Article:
Title: Management of Dryland Cropping Systems in the U.S. Great Plains: Effects on Soil Organic Carbon Authors
Submitted to: Soil Science Society of America Special Publication Book Chapter
Publication Type: Book / Chapter
Publication Acceptance Date: June 25, 2007
Publication Date: March 6, 2009
Citation: Liebig, M.A., Mikha, M.M., Potter, K.N. 2009. Management of Dryland Cropping Systems in the U.S. Great Plains: Effects on Soil Organic Carbon. Soil Science Society of America Special Publication Book Chapter. P. 97-113. In: R. Lal and R.F. Follett (Eds.) Soil carbon sequestration and the greenhouse effect, 2nd Ed. SSSA Spec. Publ. 57. ASA-CSSA-SSSA, Madison, WI. Interpretive Summary: Mitigation of greenhouse gas emissions from land management practices requires increasing soil organic carbon (SOC), decreasing methane and nitrous oxide emission, or increasing soil methane oxidation. To date, much emphasis has been placed on identifying and employing land management practices that sequester SOC. In that regard, a literature review was conducted to summarize the effects of management on SOC within dryland cropping systems of the U.S. Great Plains. This region possesses significant expanses of land used for agricultural production. Accordingly, identification and application of dryland cropping systems that sequester SOC can have a significant impact on the overall greenhouse gas balance from U.S. agriculture. Management practices in the region with the greatest capacity to increase SOC or mitigate SOC loss included adoption of no-tillage and increased cropping intensity (i.e., reduced frequency of fallow). Increases in SOC in dryland cropping systems have concomitant benefits to agroecosystem performance through improvements in soil quality and increased crop productivity. Additional benefits to agricultural producers from SOC sequestration include supplementary farm income through involvement in carbon trading programs. Despite these benefits, the effectiveness of dryland cropping systems in the U.S. Great Plains to mitigate global climate change remains uncertain due to estimated rates of nitrous oxide emission.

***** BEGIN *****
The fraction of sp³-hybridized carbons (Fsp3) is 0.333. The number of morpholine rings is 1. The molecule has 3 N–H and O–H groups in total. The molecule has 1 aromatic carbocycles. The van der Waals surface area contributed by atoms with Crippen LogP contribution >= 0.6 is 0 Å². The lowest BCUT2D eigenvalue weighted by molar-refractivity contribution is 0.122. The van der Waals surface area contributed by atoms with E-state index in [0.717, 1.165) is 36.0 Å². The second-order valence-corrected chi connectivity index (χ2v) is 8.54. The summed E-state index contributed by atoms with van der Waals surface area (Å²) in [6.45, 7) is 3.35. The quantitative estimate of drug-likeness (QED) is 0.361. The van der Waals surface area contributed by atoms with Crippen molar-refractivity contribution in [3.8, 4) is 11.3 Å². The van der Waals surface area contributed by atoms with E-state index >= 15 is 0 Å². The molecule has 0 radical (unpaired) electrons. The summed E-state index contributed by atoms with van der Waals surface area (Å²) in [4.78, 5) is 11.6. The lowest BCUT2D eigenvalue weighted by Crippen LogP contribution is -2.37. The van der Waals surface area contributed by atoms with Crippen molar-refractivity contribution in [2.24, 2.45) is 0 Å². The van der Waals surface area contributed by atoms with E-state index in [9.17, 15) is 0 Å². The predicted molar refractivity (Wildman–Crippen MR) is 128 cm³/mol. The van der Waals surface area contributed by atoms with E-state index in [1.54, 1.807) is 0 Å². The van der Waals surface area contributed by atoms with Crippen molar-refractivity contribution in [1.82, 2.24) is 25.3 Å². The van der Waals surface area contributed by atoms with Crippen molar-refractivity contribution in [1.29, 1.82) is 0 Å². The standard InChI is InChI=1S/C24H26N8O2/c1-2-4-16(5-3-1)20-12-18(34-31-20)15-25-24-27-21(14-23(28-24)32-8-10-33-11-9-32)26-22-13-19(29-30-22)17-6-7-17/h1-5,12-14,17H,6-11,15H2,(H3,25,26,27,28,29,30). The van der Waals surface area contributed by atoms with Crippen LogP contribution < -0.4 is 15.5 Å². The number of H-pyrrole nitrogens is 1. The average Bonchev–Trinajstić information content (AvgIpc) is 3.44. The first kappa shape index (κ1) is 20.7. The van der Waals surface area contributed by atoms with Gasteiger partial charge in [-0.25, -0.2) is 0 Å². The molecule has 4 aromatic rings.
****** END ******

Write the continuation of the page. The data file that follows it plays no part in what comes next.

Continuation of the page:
Technical Abstract: The U.S. Great Plains possesses significant expanses of agricultural land containing large reserves of soil organic carbon (SOC). Identification and application of dryland cropping systems in the region known to sequester SOC can significantly affect the greenhouse gas (GHG) balance from U.S. agriculture. In this paper, we review the effect of dryland cropping systems on SOC in the U.S. Great Plains. Change in SOC for continuous cropping no-till management ranged from -0.05 to 0.23 Mg C/ha/yr for time-series data and 0.16 to 0.56 Mg C/ha/yr for data where a tilled treatment was used as a baseline. Increasing cropping intensity (i.e., reducing fallow frequency) in the region either increased SOC or mitigated SOC loss. Converting crop-fallow to continuous cropping under no-till management increased SOC accrual by 0.28 Mg C/ha/yr. Accrual of SOC in dryland cropping systems has accompanying benefits to agroecosystem performance through improvements in soil quality and increased crop productivity. Additional benefits to agricultural producers from SOC accrual include increased farm income through involvement in carbon trading programs. Such programs are poised to expand in the future, and in doing so, will likely undergo increased scrutiny to ensure GHG reduction benefits are realized. Given this context, presumptions regarding the capacity of continuous cropping no-till management systems in the U.S. Great Plains to reduce atmospheric radiative forcing are tenuous, due mainly to uncertainties associated with nitrous oxide emission from these systems. [GRACEnet Publication]